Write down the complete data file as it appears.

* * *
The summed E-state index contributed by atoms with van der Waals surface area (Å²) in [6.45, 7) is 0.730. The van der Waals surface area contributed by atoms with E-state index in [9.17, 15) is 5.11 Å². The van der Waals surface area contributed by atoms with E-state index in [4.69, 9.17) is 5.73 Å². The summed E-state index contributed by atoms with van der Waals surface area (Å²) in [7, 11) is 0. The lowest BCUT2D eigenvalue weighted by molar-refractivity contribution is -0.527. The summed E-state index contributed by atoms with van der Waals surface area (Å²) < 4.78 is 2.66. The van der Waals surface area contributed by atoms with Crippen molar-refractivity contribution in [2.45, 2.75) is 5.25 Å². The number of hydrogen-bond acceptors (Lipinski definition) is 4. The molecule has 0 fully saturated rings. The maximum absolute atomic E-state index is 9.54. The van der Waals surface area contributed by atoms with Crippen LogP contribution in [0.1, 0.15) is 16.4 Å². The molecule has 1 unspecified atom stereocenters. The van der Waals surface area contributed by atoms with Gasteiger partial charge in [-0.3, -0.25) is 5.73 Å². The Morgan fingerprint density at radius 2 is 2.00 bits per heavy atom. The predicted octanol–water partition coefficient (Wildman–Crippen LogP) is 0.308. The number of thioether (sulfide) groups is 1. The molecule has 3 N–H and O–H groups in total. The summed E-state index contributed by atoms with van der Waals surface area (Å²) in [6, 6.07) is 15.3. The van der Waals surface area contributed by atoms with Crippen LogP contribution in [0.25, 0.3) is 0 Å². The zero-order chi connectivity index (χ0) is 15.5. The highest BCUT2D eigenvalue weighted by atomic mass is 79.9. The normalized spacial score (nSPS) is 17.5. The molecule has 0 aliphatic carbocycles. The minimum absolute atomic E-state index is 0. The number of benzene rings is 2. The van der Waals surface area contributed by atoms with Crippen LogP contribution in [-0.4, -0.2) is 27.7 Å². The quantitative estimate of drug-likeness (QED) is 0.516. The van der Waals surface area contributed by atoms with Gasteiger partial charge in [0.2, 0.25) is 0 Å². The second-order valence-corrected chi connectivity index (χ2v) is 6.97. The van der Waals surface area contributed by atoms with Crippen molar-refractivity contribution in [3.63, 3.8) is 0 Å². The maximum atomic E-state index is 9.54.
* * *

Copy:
The summed E-state index contributed by atoms with van der Waals surface area (Å²) in [6.45, 7) is 0.730. The van der Waals surface area contributed by atoms with E-state index in [9.17, 15) is 5.11 Å². The van der Waals surface area contributed by atoms with E-state index in [4.69, 9.17) is 5.73 Å². The summed E-state index contributed by atoms with van der Waals surface area (Å²) in [7, 11) is 0. The lowest BCUT2D eigenvalue weighted by molar-refractivity contribution is -0.527. The summed E-state index contributed by atoms with van der Waals surface area (Å²) < 4.78 is 2.66. The van der Waals surface area contributed by atoms with Crippen molar-refractivity contribution in [2.45, 2.75) is 5.25 Å². The number of hydrogen-bond acceptors (Lipinski definition) is 4. The molecule has 0 fully saturated rings. The maximum absolute atomic E-state index is 9.54. The van der Waals surface area contributed by atoms with Crippen LogP contribution in [0.1, 0.15) is 16.4 Å². The molecule has 1 unspecified atom stereocenters. The van der Waals surface area contributed by atoms with Gasteiger partial charge in [-0.3, -0.25) is 5.73 Å². The Morgan fingerprint density at radius 2 is 2.00 bits per heavy atom. The predicted octanol–water partition coefficient (Wildman–Crippen LogP) is 0.308. The number of thioether (sulfide) groups is 1. The molecule has 3 N–H and O–H groups in total. The summed E-state index contributed by atoms with van der Waals surface area (Å²) in [6, 6.07) is 15.3. The van der Waals surface area contributed by atoms with Crippen LogP contribution in [0.25, 0.3) is 0 Å². The zero-order chi connectivity index (χ0) is 15.5. The highest BCUT2D eigenvalue weighted by atomic mass is 79.9. The normalized spacial score (nSPS) is 17.5. The molecule has 0 aliphatic carbocycles. The minimum absolute atomic E-state index is 0. The number of benzene rings is 2. The van der Waals surface area contributed by atoms with Crippen LogP contribution in [-0.4, -0.2) is 27.7 Å². The quantitative estimate of drug-likeness (QED) is 0.516. The van der Waals surface area contributed by atoms with Gasteiger partial charge in [0.2, 0.25) is 0 Å². The second-order valence-corrected chi connectivity index (χ2v) is 6.97. The van der Waals surface area contributed by atoms with Crippen molar-refractivity contribution in [3.63, 3.8) is 0 Å². The maximum atomic E-state index is 9.54.